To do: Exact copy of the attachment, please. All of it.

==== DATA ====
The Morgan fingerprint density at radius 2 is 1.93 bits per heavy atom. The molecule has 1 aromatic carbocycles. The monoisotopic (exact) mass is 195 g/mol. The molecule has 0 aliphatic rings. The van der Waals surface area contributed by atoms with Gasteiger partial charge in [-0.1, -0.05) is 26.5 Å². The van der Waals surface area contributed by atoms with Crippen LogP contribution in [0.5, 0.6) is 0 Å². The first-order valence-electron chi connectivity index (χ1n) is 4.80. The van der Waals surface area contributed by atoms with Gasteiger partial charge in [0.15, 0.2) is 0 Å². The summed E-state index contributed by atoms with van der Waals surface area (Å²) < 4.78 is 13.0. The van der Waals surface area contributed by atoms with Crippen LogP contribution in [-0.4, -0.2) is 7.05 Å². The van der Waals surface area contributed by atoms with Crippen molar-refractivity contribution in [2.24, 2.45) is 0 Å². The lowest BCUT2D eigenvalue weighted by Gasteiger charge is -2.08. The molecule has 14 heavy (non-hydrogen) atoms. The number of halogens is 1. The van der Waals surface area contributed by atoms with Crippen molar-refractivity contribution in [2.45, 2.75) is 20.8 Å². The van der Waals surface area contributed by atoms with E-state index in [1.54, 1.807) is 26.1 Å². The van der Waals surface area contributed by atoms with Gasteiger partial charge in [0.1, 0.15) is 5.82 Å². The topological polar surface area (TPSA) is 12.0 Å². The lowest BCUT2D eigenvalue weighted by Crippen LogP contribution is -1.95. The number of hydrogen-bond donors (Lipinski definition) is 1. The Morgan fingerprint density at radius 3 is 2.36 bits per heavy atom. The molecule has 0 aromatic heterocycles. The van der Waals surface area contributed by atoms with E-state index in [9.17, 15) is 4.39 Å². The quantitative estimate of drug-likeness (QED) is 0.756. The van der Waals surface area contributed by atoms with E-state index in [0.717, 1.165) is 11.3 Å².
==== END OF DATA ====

The Morgan fingerprint density at radius 2 is 1.93 bits per heavy atom. The molecule has 1 aromatic carbocycles. The monoisotopic (exact) mass is 195 g/mol. The molecule has 0 aliphatic rings. The van der Waals surface area contributed by atoms with Gasteiger partial charge in [-0.1, -0.05) is 26.5 Å². The van der Waals surface area contributed by atoms with Crippen LogP contribution in [0.5, 0.6) is 0 Å². The first-order valence-electron chi connectivity index (χ1n) is 4.80. The van der Waals surface area contributed by atoms with Gasteiger partial charge in [0.15, 0.2) is 0 Å². The summed E-state index contributed by atoms with van der Waals surface area (Å²) < 4.78 is 13.0. The van der Waals surface area contributed by atoms with Crippen LogP contribution in [-0.4, -0.2) is 7.05 Å². The van der Waals surface area contributed by atoms with Crippen molar-refractivity contribution in [2.24, 2.45) is 0 Å². The lowest BCUT2D eigenvalue weighted by Gasteiger charge is -2.08. The molecule has 14 heavy (non-hydrogen) atoms. The number of halogens is 1. The van der Waals surface area contributed by atoms with Crippen molar-refractivity contribution in [2.45, 2.75) is 20.8 Å². The van der Waals surface area contributed by atoms with E-state index in [1.54, 1.807) is 26.1 Å². The van der Waals surface area contributed by atoms with Gasteiger partial charge in [0.1, 0.15) is 5.82 Å². The topological polar surface area (TPSA) is 12.0 Å². The lowest BCUT2D eigenvalue weighted by Crippen LogP contribution is -1.95. The number of hydrogen-bond donors (Lipinski definition) is 1. The Morgan fingerprint density at radius 3 is 2.36 bits per heavy atom. The molecule has 0 aromatic heterocycles. The van der Waals surface area contributed by atoms with E-state index in [9.17, 15) is 4.39 Å². The quantitative estimate of drug-likeness (QED) is 0.756. The van der Waals surface area contributed by atoms with E-state index in [0.717, 1.165) is 11.3 Å².